Leaders in the House agree the restraints have helped avoid the types of painful budget negotiations the legislature endured last decade. House Speaker Matt Ritter, D-Hartford, said the frustration comes because the state actually has money to spend.
“You will see years where nobody cares about them, and you will see years like this year where we wish we had a little more access,” Ritter said.
Outside groups certainly tried to pressure the legislature to spend that money.
“There was no money for us when the state didn’t have money and there’s no money for us when the state does have money,” said Gian-Carl Casa, executive director for the Connecticut Community Nonprofit Alliance.
The nonprofits weren’t alone. A group of 1,700 group home and day program workers with New England Health Care Employees Union, SEIU 1199 have pointed to the Rainy Day Fund while striking for high pay and better healthcare and pension benefits.
Public university and college officials have said a $135 million increase for higher education next year is not enough to avoid cuts and layoffs.
Democrats said they think the guardrails allow for the flexibility to address those concerns. It’s just a matter of interpretation by those negotiating.
“I would just say there are many ways to legally do what you need to do irrespective of the guardrails,” Ritter said.
Democrats regularly talked about wanting flexibility around carry forwards, or the practice of advancing unspent money from one year into the next budget.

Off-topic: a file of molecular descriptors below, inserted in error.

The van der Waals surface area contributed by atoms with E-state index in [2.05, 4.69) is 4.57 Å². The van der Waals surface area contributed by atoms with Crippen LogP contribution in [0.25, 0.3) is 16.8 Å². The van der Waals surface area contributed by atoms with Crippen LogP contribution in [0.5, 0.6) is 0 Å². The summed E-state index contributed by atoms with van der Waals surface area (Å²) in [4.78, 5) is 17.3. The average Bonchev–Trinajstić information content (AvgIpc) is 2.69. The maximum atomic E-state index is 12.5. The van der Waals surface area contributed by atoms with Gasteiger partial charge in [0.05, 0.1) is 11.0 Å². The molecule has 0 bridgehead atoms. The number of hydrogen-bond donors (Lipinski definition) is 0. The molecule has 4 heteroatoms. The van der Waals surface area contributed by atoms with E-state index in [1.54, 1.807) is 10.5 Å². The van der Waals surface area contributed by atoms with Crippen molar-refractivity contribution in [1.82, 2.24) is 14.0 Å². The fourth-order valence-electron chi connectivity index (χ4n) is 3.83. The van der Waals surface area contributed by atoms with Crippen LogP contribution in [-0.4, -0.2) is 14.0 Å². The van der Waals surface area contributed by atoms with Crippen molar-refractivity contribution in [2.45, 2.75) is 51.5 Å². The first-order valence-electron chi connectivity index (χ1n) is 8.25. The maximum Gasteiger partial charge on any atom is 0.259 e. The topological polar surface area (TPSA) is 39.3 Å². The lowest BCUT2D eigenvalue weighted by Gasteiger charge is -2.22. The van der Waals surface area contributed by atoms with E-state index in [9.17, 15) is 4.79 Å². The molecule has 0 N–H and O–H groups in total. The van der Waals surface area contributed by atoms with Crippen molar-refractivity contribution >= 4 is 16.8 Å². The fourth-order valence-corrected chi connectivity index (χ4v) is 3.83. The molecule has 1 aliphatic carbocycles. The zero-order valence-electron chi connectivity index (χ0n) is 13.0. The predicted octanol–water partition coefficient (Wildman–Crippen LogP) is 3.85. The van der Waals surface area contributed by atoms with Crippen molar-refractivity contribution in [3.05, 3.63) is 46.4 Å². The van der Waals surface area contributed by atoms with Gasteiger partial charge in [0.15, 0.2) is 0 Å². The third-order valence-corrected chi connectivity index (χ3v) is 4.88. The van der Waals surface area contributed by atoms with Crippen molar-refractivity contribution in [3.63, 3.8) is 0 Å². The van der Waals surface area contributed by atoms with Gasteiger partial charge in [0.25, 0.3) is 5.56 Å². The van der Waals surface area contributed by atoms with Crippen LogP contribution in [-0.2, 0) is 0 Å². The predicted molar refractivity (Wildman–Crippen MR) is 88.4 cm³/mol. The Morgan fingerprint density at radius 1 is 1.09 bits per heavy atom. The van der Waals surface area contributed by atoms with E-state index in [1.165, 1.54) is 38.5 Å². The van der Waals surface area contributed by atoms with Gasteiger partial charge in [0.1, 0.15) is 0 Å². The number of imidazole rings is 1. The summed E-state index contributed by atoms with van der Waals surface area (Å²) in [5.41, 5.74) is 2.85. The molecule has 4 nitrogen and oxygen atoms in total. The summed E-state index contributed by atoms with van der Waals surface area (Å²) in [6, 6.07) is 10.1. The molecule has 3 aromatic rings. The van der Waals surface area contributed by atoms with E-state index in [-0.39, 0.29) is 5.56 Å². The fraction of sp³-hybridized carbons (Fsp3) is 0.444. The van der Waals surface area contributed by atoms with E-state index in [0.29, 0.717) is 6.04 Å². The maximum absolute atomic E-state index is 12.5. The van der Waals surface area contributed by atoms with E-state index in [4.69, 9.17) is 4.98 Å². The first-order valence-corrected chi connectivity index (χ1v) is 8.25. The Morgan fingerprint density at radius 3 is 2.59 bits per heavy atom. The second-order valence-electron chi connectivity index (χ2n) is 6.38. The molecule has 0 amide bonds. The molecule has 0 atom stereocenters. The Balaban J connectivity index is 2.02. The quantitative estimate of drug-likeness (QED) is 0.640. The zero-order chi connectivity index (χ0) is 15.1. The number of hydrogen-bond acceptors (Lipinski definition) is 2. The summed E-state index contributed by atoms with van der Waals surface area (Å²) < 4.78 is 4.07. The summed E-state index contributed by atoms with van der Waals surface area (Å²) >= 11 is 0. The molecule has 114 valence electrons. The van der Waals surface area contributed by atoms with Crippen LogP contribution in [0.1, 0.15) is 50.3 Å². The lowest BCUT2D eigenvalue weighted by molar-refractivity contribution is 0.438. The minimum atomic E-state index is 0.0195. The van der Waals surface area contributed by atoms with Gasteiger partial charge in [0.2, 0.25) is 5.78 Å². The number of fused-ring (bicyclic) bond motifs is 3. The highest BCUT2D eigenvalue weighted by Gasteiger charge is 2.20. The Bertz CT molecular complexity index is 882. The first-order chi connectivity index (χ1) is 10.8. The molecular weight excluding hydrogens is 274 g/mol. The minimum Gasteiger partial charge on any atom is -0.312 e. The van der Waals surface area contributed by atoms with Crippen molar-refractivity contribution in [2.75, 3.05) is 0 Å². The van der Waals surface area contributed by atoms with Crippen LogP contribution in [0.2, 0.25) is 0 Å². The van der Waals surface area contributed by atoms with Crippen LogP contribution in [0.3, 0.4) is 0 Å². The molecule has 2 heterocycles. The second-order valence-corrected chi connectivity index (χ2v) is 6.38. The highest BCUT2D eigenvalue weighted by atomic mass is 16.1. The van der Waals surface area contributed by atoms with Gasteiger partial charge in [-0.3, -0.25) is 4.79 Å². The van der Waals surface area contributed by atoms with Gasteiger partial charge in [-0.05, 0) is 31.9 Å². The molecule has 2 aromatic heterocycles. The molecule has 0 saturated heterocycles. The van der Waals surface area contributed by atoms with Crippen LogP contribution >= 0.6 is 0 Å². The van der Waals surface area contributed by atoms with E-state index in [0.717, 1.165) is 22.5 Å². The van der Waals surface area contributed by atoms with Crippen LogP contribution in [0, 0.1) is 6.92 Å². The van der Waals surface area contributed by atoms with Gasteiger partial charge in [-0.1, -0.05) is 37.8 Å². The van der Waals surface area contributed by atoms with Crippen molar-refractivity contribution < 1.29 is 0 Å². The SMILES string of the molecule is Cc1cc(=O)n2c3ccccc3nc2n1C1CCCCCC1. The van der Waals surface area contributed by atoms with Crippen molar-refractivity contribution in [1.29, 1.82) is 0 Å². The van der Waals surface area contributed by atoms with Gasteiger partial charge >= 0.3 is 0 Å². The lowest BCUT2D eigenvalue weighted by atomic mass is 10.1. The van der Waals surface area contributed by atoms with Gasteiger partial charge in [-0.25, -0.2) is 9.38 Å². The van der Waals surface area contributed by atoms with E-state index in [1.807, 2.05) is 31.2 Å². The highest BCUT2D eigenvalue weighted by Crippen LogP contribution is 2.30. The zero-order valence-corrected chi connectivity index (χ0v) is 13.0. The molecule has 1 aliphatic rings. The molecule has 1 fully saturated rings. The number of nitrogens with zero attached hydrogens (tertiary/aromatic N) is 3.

“I don’t think that that is a gimmick, I think we are staying within the guidelines of what we had allocated,” Walker said.
Some Democrats did express frustration around some spending items brought under the spending cap since 2017, including aid for distressed municipalities. Senate President Martin Looeny, D-New Haven, suggested that could be an area to revisit.
“There is the straight-jacket approach and then there is the approach of, like, maybe a corset or a support brace that can be adjusted somewhat,” Senate President Martin Looney, D-New Haven, said. “I would prefer to have more adjustment.”
While Lamont sounded steadfast in his support for the guardrails, he said lawmakers can change or remove the statutory rules anytime.
“If you don’t like the spending cap, say you don’t like the spending cap, you want to move away from it,” he said. “If you don’t like the fiscal guardrails, say ‘don’t do it’ and vote against it.”
Ritter said that’s unlikely to happen in the short term without support from Lamont. But he warned lawmakers, especially those who didn’t experience tougher budget years, could change their opinions if the guardrails become too rigid.
“To people who are so pure about them: be careful, because they’ll go away in five years if you do that,” he said.
Winfield agreed that the governor and legislature should have guardrails, but the rules shouldn’t prevent them from helping constituents in need.
“It calls into question whether or not the manner in which we are operating is best for all the people,” he said.